Now,\(\sqrt{2}\cos\Theta = -1 \;and\; \sqrt{2}\sin\Theta = 1\) \(\Rightarrow \cos\Theta = \frac{-1}{\sqrt{2}} \;and\; \sin\Theta = \frac{1}{\sqrt{2}}\\\)

Here, \(\Theta\) lies in 2nd quadrant.

Therefore, \(\Theta\) = \((\pi- \frac{\pi}{4}) = \frac{3\pi}{4}\)

So, the required polar form is:

\(-1 + i = r\cos\Theta + ir\sin\Theta = \sqrt{2}\cos(\frac{3\pi}{4}) + i\sqrt{2}\;\sin(\frac{3\pi}{4})\\\)

Therefore, -1 + i = \(\\\mathbf{\sqrt{2}\left [ \cos(\frac{3\pi}{4}) + i\sin(\frac{3\pi}{4}) \right ]}\)

 

 

Q.5: Convert the following complex number in polar form;  -3

Sol:

Assuming \(r\cos\Theta = -3 \;and\; r\sin\Theta = 0\)

On squaring both sides and then adding them we will get:

\((r\cos\Theta)^{2} + (r\sin\Theta)^{2} = (-3)^{2} + (0)^{2} \\ \Rightarrow r^{2}(\cos^{2}\Theta + \sin^{2}\Theta ) = 9 \\ \Rightarrow r^{2}(1) = 9 \\ \Rightarrow r = \sqrt{9} = 3\\\)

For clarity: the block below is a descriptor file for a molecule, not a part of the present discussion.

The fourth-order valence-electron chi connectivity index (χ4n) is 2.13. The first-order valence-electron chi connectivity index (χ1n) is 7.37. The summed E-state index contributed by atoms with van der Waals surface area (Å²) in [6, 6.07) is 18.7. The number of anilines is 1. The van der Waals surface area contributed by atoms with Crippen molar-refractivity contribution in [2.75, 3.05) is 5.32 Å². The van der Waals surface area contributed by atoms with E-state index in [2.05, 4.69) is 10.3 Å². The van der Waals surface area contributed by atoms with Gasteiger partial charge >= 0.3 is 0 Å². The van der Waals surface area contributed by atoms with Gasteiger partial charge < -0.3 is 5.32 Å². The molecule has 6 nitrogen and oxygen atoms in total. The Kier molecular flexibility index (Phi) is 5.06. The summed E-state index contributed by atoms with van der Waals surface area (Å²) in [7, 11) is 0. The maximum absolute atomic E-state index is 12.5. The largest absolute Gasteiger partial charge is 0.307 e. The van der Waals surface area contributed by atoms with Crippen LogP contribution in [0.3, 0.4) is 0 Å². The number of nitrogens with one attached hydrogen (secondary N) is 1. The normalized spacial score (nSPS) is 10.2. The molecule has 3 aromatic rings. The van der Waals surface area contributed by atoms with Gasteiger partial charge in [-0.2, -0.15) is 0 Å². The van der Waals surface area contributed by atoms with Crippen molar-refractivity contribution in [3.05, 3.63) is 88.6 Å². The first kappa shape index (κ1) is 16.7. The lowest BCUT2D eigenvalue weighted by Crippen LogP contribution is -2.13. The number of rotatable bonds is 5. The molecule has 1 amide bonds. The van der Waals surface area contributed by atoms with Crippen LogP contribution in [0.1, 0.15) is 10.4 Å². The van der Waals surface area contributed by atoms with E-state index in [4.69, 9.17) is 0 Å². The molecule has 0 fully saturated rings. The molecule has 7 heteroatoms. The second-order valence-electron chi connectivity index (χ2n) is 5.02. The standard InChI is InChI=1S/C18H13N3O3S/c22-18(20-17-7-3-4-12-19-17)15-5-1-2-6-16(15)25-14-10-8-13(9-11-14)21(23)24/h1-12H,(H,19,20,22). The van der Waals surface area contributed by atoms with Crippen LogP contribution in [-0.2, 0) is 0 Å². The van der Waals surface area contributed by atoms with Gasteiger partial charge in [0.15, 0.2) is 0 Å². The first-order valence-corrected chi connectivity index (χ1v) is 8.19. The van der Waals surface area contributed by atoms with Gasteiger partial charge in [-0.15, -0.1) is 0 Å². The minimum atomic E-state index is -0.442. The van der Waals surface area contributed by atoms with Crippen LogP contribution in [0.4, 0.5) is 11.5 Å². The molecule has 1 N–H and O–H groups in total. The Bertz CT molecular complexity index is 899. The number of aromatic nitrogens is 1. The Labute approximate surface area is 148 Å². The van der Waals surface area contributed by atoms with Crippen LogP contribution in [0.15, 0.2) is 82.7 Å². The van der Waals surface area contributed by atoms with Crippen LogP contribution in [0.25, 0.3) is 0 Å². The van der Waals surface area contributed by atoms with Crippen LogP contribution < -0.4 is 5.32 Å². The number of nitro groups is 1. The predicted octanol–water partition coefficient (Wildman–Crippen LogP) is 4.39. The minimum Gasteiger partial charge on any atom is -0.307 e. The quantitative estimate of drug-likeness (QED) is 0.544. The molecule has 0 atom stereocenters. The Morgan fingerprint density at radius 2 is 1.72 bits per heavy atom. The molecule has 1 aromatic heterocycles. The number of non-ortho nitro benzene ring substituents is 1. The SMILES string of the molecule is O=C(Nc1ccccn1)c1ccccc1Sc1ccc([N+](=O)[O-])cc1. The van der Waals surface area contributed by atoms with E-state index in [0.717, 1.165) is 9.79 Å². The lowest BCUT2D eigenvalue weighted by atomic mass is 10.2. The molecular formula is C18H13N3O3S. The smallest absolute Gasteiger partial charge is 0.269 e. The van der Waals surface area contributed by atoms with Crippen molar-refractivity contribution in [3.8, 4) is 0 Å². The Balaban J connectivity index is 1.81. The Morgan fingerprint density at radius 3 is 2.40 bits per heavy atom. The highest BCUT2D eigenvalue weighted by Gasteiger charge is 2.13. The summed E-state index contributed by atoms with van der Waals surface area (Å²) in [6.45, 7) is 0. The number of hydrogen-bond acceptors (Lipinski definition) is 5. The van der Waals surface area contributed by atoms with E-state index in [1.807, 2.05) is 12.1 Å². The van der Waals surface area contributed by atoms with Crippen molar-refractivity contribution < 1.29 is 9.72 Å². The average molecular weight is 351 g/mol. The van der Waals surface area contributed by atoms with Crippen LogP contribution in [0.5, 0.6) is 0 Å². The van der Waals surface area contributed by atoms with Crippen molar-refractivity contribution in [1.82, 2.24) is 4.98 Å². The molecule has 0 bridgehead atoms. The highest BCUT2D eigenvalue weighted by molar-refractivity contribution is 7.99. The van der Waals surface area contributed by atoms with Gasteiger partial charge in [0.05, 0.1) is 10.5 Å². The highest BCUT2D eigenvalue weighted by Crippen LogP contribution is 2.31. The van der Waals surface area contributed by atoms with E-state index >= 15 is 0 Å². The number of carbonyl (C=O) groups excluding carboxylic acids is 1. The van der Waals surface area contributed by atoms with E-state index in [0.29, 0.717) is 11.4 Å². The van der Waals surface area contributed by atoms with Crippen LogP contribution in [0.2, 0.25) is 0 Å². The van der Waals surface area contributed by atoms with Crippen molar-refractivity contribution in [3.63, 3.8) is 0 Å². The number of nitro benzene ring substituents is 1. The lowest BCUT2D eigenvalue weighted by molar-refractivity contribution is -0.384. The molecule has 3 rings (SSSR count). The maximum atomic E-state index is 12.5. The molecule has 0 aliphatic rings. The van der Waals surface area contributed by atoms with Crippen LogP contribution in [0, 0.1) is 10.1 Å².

Therefore, Modulus = 3    [ Since, r > 0]

Now, \(3\cos\Theta = -3 \;and\; 3\sin\Theta = 0 \\ \Rightarrow \cos\Theta = -1 \;and\; \sin\Theta = 0\)

Therefore, \(\Theta = \pi\)

So, the required polar form is:

\(-3 = r\cos\Theta + ir\sin\Theta = 3\cos(\pi) + i.\;3\sin(\pi)\\\)

Therefore, \(\boldsymbol{-3= 3[\cos(\pi) + i\sin(\pi)]}\)

 

 

Q.6: Convert the following complex number in polar form;   -1 – i

Sol:

 

Assuming \(r\cos\Theta = -1 \;and\; r\sin\Theta = -1\)

On squaring both sides and then adding them we will get:

\((r\cos\Theta)^{2} + (r\sin\Theta)^{2} = (-1)^{2} + (-1)^{2} \\ \Rightarrow r^{2}(\cos^{2}\Theta + \sin^{2}\Theta ) = 1 + 1 \\ \Rightarrow r^{2}(1) = 2 \\ \Rightarrow r = \sqrt{2}\)

Therefore, Modulus = \(\sqrt{2}\)           [ Since, r > 0 ]

Now, \(\sqrt{2}\cos\Theta\)=\(-1 \;\;and\;\; \sqrt{2}\sin\Theta = -1\) \(\Rightarrow \cos\Theta = \frac{-1}{\sqrt{2}} \;\;and\;\; \sin\Theta = \frac{-1}{\sqrt{2}}\)

 

 

Q.7: Convert the following complex number in polar form: \(z = \sqrt{3} + i\)

 

Sol:

\(z = \sqrt{3} + i\)

Assuming \(r\cos\Theta = \sqrt{3} \;and\; r\sin\Theta = 1\)